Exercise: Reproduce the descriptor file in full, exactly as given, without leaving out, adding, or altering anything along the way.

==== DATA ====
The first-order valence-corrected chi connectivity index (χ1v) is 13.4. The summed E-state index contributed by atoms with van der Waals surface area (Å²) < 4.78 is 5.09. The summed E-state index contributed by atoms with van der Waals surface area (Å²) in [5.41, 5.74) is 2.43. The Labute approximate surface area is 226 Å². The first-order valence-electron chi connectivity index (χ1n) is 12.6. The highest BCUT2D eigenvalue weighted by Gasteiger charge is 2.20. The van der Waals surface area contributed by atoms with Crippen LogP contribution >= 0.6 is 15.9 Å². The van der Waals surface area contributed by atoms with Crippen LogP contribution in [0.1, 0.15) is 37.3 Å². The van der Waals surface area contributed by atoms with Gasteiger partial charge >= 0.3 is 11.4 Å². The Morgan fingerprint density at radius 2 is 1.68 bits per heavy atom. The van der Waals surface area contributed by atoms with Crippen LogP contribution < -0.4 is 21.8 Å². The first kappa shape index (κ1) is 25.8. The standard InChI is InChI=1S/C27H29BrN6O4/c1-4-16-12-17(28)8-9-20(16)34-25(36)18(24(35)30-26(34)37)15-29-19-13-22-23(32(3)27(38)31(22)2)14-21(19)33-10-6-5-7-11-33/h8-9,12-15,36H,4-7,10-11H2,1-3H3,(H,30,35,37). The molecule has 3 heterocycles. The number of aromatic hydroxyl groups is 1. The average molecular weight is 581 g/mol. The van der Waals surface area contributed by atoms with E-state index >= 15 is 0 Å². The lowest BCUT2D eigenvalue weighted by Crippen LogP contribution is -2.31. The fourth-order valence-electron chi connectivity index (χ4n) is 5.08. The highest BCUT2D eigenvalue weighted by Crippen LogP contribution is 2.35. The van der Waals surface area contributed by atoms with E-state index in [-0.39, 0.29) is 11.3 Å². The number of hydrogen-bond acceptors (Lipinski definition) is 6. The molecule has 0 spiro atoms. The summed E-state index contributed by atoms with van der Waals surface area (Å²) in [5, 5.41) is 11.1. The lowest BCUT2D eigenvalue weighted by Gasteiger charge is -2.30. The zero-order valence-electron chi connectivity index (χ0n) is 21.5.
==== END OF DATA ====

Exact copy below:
The first-order valence-corrected chi connectivity index (χ1v) is 13.4. The summed E-state index contributed by atoms with van der Waals surface area (Å²) < 4.78 is 5.09. The summed E-state index contributed by atoms with van der Waals surface area (Å²) in [5.41, 5.74) is 2.43. The Labute approximate surface area is 226 Å². The first-order valence-electron chi connectivity index (χ1n) is 12.6. The highest BCUT2D eigenvalue weighted by Gasteiger charge is 2.20. The van der Waals surface area contributed by atoms with Crippen LogP contribution >= 0.6 is 15.9 Å². The van der Waals surface area contributed by atoms with Crippen LogP contribution in [0.1, 0.15) is 37.3 Å². The van der Waals surface area contributed by atoms with Gasteiger partial charge >= 0.3 is 11.4 Å². The Morgan fingerprint density at radius 2 is 1.68 bits per heavy atom. The van der Waals surface area contributed by atoms with Crippen LogP contribution < -0.4 is 21.8 Å². The first kappa shape index (κ1) is 25.8. The standard InChI is InChI=1S/C27H29BrN6O4/c1-4-16-12-17(28)8-9-20(16)34-25(36)18(24(35)30-26(34)37)15-29-19-13-22-23(32(3)27(38)31(22)2)14-21(19)33-10-6-5-7-11-33/h8-9,12-15,36H,4-7,10-11H2,1-3H3,(H,30,35,37). The molecule has 3 heterocycles. The number of aromatic hydroxyl groups is 1. The average molecular weight is 581 g/mol. The van der Waals surface area contributed by atoms with E-state index >= 15 is 0 Å². The lowest BCUT2D eigenvalue weighted by Crippen LogP contribution is -2.31. The fourth-order valence-electron chi connectivity index (χ4n) is 5.08. The highest BCUT2D eigenvalue weighted by Crippen LogP contribution is 2.35. The van der Waals surface area contributed by atoms with E-state index in [-0.39, 0.29) is 11.3 Å². The number of hydrogen-bond acceptors (Lipinski definition) is 6. The molecule has 0 spiro atoms. The summed E-state index contributed by atoms with van der Waals surface area (Å²) in [5, 5.41) is 11.1. The lowest BCUT2D eigenvalue weighted by Gasteiger charge is -2.30. The zero-order valence-electron chi connectivity index (χ0n) is 21.5.